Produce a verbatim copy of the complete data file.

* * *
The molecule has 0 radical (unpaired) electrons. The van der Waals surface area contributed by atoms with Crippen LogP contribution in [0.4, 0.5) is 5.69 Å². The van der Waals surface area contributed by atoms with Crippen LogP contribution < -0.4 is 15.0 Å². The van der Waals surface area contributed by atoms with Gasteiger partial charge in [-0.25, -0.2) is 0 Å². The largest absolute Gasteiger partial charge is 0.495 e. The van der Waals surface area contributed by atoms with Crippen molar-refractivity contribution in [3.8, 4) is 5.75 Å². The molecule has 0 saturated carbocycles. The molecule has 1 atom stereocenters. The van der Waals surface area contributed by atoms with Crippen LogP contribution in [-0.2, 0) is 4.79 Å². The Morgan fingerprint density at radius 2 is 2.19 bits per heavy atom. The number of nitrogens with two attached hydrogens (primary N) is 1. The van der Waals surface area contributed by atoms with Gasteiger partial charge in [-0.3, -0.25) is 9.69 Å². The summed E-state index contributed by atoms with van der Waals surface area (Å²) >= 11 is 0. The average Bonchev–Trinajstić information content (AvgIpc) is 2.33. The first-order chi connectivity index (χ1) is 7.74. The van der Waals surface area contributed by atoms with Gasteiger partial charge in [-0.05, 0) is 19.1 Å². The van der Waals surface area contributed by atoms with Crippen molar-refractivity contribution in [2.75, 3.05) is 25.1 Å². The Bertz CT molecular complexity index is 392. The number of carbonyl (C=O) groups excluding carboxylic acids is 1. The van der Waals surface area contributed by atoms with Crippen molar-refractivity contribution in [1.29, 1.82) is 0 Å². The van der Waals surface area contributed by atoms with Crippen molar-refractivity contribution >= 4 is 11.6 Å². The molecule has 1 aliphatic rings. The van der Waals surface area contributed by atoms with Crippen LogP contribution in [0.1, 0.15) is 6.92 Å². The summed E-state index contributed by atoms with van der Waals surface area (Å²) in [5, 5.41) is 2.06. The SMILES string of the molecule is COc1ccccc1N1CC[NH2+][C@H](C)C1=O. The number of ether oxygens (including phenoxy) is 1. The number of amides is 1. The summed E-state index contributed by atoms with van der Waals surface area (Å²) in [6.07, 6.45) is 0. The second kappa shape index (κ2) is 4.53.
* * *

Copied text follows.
The molecule has 0 radical (unpaired) electrons. The van der Waals surface area contributed by atoms with Crippen LogP contribution in [0.4, 0.5) is 5.69 Å². The van der Waals surface area contributed by atoms with Crippen LogP contribution < -0.4 is 15.0 Å². The van der Waals surface area contributed by atoms with Gasteiger partial charge in [-0.25, -0.2) is 0 Å². The largest absolute Gasteiger partial charge is 0.495 e. The van der Waals surface area contributed by atoms with Crippen molar-refractivity contribution in [3.8, 4) is 5.75 Å². The molecule has 0 saturated carbocycles. The molecule has 1 atom stereocenters. The van der Waals surface area contributed by atoms with Crippen LogP contribution in [-0.2, 0) is 4.79 Å². The Morgan fingerprint density at radius 2 is 2.19 bits per heavy atom. The number of nitrogens with two attached hydrogens (primary N) is 1. The van der Waals surface area contributed by atoms with Gasteiger partial charge in [-0.3, -0.25) is 9.69 Å². The summed E-state index contributed by atoms with van der Waals surface area (Å²) >= 11 is 0. The average Bonchev–Trinajstić information content (AvgIpc) is 2.33. The first-order chi connectivity index (χ1) is 7.74. The van der Waals surface area contributed by atoms with Gasteiger partial charge in [-0.05, 0) is 19.1 Å². The van der Waals surface area contributed by atoms with Crippen molar-refractivity contribution in [2.75, 3.05) is 25.1 Å². The Bertz CT molecular complexity index is 392. The number of carbonyl (C=O) groups excluding carboxylic acids is 1. The van der Waals surface area contributed by atoms with Crippen molar-refractivity contribution in [1.29, 1.82) is 0 Å². The van der Waals surface area contributed by atoms with Crippen molar-refractivity contribution >= 4 is 11.6 Å². The molecule has 1 aliphatic rings. The van der Waals surface area contributed by atoms with Crippen LogP contribution in [0.1, 0.15) is 6.92 Å². The summed E-state index contributed by atoms with van der Waals surface area (Å²) in [5, 5.41) is 2.06. The SMILES string of the molecule is COc1ccccc1N1CC[NH2+][C@H](C)C1=O. The number of ether oxygens (including phenoxy) is 1. The number of amides is 1. The summed E-state index contributed by atoms with van der Waals surface area (Å²) in [6.07, 6.45) is 0. The second kappa shape index (κ2) is 4.53.